The American-News welcomes letters of opinion from our readers.
The American-News welcomes letters of opinion from our readers. Letters regarding current local and national news items are encouraged. All letters are subject to editing for length and style. Letters containing potentially libelous or obscene statements will not be published. Letters must contain name, address and phone number for verification and in case of questions. E-mail letters to: firstname.lastname@example.org Letters may also be mailed to: Editor, Montevideo Publishing, P.O. Box 99, Montevideo, MN 56265
Whiskey or water?
“Whiskey is for drinking; water is for fighting over,” a quotation often attributed to Mark Twain, and it is as relevant today as it was 150 years ago. Recently, Lincoln Pipestone Rural Water Systems (LPRW), a private utility company, has been exploring the parameters of the aquifer which lies under the city of Dawson, and under portions of Baxter, Cerro Gordo, Maxwell and Riverside Townships in Lac qui Parle County. LPRW is looking for property over the aquifer to develop a well field and build a water treatment plant. In the short run, LPRW intends to buy water from the city of Dawson, and after receiving an appropriation permit from the Department of Natural Resources, drill wells into the aquifer to supply water for its existing system and for further expansion. It has been reported that LPRW needs more water since the company is reaching Department of Natural Resources regulated and permitted water pumping levels. Consequently, there is a moratorium for any commercial expansion by LPRW in part of the area they serve.
LPRW’s expansion coupled with the immediate need to supply water to its system could be problematic for local areas. Problematic because the company’s expansion cannot be defined, and so future water usage cannot be determined. Thusly, balancing usage with local need is difficult, as evidenced by the existing moratorium on LPRW. Consequently, as water is pumped from aquifers located by LPRW, coupled with LPRW’s expansion, it is probable and likely that permitted threshold levels will be triggered again. This would lead to the imposition of future moratoriums which would be applied to local prospective private commercial enterprises needing water from aquifers located, explored, and tapped by LPRW. In short, future moratoriums could delay and halt commercial development in local areas until more water is found somewhere. Additionally, commercial enterprises, which might be attracted to an area because of the availability of water, may elect to establish their ventures anywhere else in LPRW’s service area since water can be piped from the ignored area’s aquifers. Pour another round...what’ll it be, whiskey or water?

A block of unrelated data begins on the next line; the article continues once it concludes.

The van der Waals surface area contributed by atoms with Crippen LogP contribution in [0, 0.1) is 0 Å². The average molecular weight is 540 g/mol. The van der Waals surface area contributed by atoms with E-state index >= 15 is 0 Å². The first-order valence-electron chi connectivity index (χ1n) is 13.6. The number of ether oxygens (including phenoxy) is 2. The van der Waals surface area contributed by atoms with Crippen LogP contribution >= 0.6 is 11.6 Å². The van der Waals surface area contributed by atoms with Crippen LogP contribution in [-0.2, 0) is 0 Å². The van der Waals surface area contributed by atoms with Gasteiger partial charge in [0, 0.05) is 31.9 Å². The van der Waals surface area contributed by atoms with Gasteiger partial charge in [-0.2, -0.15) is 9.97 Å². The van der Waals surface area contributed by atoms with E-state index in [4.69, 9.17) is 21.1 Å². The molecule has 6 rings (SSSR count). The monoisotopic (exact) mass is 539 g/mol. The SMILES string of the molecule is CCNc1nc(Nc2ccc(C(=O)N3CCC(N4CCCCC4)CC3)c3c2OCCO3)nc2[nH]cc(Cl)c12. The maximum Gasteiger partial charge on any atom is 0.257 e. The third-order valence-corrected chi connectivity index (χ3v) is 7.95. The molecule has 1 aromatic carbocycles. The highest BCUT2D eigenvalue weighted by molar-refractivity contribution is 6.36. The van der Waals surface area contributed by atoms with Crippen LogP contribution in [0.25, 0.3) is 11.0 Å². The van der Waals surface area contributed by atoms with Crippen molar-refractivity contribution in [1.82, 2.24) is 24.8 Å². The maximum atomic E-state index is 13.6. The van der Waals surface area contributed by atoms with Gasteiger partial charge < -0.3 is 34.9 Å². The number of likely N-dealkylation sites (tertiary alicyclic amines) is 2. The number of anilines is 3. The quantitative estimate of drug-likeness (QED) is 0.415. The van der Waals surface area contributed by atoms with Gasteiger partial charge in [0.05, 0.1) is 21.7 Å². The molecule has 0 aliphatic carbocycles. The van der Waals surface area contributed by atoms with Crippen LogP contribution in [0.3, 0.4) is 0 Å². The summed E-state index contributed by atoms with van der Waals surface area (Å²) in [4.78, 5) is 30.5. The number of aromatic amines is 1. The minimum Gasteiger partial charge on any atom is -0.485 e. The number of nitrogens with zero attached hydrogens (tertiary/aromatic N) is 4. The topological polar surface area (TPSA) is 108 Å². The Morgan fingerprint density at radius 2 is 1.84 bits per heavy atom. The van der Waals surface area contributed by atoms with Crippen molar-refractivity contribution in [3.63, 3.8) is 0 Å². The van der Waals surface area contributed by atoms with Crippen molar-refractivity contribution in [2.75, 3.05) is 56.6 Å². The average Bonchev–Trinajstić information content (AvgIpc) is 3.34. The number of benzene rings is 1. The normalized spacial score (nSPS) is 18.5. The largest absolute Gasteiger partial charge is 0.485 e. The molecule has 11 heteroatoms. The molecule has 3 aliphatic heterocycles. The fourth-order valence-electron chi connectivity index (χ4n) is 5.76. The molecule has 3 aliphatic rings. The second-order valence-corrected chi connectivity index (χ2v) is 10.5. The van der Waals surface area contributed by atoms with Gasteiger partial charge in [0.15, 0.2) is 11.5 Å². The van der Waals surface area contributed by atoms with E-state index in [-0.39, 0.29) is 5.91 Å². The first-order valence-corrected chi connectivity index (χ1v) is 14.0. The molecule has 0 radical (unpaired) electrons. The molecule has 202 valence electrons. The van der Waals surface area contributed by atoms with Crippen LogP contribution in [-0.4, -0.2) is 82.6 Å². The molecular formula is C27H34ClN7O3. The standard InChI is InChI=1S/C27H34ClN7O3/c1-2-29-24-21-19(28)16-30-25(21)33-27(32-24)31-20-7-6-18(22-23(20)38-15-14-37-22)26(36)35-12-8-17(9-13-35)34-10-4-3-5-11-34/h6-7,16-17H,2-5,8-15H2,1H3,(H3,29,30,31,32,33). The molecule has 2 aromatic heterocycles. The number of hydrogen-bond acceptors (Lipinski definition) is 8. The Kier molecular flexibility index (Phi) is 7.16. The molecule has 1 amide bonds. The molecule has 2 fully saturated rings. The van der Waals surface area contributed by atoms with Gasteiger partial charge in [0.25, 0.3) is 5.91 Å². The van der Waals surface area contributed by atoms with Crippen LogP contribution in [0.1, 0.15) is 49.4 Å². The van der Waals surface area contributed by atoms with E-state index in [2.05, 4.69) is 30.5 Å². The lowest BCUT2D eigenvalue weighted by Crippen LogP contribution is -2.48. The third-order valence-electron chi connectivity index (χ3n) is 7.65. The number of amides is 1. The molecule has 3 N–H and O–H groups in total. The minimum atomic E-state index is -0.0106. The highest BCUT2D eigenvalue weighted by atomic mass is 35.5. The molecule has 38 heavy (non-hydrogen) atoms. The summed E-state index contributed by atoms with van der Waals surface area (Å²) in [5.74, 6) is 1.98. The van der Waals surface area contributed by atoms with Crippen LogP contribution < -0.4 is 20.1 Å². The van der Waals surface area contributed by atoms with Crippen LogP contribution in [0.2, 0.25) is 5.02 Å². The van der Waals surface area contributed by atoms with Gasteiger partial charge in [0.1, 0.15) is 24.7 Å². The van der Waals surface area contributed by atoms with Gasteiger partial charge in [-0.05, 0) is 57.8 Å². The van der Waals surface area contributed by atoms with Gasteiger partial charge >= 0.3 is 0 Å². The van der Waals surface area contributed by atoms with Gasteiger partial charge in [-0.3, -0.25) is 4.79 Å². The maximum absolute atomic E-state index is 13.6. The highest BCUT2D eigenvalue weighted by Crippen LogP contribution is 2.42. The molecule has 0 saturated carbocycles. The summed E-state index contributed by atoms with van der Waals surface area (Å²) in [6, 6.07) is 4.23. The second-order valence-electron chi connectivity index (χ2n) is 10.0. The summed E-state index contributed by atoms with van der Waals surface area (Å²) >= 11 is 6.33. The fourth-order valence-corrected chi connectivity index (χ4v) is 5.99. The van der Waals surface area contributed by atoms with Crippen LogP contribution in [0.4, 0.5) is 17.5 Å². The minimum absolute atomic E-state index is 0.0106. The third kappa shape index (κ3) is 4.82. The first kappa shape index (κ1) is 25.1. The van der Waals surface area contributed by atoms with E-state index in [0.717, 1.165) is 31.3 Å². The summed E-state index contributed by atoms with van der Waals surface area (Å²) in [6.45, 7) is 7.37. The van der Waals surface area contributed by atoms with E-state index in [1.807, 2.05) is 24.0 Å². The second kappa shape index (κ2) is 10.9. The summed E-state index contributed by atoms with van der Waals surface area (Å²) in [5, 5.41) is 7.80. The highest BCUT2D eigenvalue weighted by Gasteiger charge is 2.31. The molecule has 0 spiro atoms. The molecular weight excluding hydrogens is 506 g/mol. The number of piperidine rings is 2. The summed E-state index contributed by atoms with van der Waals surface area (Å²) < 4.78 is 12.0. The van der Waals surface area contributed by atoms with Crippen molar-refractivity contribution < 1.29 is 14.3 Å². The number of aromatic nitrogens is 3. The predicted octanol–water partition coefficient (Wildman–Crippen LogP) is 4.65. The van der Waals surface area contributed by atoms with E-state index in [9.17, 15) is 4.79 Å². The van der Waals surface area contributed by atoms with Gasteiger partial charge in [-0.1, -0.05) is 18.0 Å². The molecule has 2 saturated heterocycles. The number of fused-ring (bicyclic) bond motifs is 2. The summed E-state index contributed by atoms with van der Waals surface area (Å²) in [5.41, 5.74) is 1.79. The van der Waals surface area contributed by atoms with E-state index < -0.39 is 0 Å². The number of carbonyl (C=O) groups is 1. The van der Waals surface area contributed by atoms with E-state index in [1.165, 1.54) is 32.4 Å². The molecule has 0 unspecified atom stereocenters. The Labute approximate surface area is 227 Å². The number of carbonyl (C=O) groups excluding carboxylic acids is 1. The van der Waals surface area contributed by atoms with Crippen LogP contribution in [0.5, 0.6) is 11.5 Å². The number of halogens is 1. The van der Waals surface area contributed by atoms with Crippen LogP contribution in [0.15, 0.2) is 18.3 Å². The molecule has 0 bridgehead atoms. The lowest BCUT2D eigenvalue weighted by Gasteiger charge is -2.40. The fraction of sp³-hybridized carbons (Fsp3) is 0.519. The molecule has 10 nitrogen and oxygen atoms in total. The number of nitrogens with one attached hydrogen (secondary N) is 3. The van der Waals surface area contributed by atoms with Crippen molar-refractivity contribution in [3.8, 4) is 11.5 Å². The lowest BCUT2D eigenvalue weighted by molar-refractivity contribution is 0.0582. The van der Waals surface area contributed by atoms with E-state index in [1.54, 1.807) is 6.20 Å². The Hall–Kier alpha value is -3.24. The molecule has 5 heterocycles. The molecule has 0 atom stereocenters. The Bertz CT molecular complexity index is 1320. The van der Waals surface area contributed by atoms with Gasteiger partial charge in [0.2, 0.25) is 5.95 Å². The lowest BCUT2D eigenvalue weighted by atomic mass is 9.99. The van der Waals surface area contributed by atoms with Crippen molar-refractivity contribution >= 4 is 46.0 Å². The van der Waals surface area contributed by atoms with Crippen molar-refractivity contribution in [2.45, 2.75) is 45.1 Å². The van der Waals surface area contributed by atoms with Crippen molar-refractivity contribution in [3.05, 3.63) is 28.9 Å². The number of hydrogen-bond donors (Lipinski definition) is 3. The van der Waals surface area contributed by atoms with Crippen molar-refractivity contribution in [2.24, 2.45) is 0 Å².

2017 tax bill
In a recent letter to the editor, Rep. Steve Drazkowski overstated the impact the state’s 2017 tax bill will have on local government property tax levies.
First, it should be noted that only $15 million of the $650 million tax bill will be spent on Local Government Aid (LGA) for cities. While cities appreciate this modest boost, it does not make up for the massive LGA cuts of the 2000s. In fact, even with this increase, the LGA program still receives $30.5 million less in funding than in 2002, and that does not include factoring any inflation in the past 15 years.
Second, the slight LGA increase will not have the dramatic impact on city levies that Rep. Drazkowski seems to think it should. For example, a large increase in health insurance costs can easily swallow up the entire LGA increase a city receives, leaving little or no additional funding to cover other expenses.
Finally, Rep. Drazkowski notes the significant property tax relief for main street businesses. This is indeed something to celebrate; however, it represents the lowering of a state imposed tax and has no relevance on whether a city’s levy will or should go up or down.
LGA plays an important role in restraining property taxes and allowing cities to provide services, but it is just one of many factors that city officials take into account when setting levies. Just like every family’s finances are different, every community’s priorities and financial needs are different, and the varying levy increases and decreases across the state reflect these contrasts. Further, it is important to note that individual property taxes do not necessarily go up just because a city raises its levy. Factors such as new construction and the mix of property values in a city can result in lower property taxes even if the levy goes up.
Rep. Drazkowski appears to issue a warning to local governments: either lower property taxes in response to the tax bill’s small LGA increase or the entire LGA program could be in jeopardy. City leaders should not be intimidated by these comments. City officials - who understand their community’s unique needs - should base their budgeting decisions on what is best for their city, not a state lawmaker’s threats.